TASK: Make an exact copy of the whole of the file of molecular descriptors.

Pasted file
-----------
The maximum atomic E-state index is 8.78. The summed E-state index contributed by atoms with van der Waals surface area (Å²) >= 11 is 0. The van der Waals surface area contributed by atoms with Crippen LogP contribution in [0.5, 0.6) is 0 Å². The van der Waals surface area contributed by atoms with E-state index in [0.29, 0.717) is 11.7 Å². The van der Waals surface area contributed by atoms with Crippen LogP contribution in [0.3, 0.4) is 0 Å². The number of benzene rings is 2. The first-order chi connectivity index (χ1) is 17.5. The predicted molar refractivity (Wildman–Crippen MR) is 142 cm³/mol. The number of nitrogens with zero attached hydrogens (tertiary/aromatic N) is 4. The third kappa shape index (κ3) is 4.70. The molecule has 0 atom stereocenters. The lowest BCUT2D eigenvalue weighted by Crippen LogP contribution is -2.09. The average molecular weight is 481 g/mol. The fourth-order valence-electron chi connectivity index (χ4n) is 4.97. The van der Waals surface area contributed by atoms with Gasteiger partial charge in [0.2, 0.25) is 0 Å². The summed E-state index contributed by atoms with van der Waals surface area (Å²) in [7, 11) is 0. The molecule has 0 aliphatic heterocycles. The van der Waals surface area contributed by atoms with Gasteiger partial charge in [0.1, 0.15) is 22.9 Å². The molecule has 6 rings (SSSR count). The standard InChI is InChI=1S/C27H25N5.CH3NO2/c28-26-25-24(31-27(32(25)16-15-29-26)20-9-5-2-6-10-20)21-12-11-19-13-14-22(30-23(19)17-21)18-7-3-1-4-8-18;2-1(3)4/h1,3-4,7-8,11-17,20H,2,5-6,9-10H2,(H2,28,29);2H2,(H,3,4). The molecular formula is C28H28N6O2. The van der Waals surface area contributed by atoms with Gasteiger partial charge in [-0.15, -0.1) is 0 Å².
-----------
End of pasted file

The maximum atomic E-state index is 8.78. The summed E-state index contributed by atoms with van der Waals surface area (Å²) >= 11 is 0. The van der Waals surface area contributed by atoms with Crippen LogP contribution in [0.5, 0.6) is 0 Å². The van der Waals surface area contributed by atoms with E-state index in [0.29, 0.717) is 11.7 Å². The van der Waals surface area contributed by atoms with Crippen LogP contribution in [0.3, 0.4) is 0 Å². The number of benzene rings is 2. The first-order chi connectivity index (χ1) is 17.5. The predicted molar refractivity (Wildman–Crippen MR) is 142 cm³/mol. The number of nitrogens with zero attached hydrogens (tertiary/aromatic N) is 4. The third kappa shape index (κ3) is 4.70. The molecule has 0 atom stereocenters. The lowest BCUT2D eigenvalue weighted by Crippen LogP contribution is -2.09. The average molecular weight is 481 g/mol. The fourth-order valence-electron chi connectivity index (χ4n) is 4.97. The van der Waals surface area contributed by atoms with Gasteiger partial charge in [0.2, 0.25) is 0 Å². The summed E-state index contributed by atoms with van der Waals surface area (Å²) in [7, 11) is 0. The molecule has 0 aliphatic heterocycles. The van der Waals surface area contributed by atoms with Gasteiger partial charge in [0.1, 0.15) is 22.9 Å². The molecule has 6 rings (SSSR count). The standard InChI is InChI=1S/C27H25N5.CH3NO2/c28-26-25-24(31-27(32(25)16-15-29-26)20-9-5-2-6-10-20)21-12-11-19-13-14-22(30-23(19)17-21)18-7-3-1-4-8-18;2-1(3)4/h1,3-4,7-8,11-17,20H,2,5-6,9-10H2,(H2,28,29);2H2,(H,3,4). The molecular formula is C28H28N6O2. The van der Waals surface area contributed by atoms with Gasteiger partial charge in [-0.15, -0.1) is 0 Å².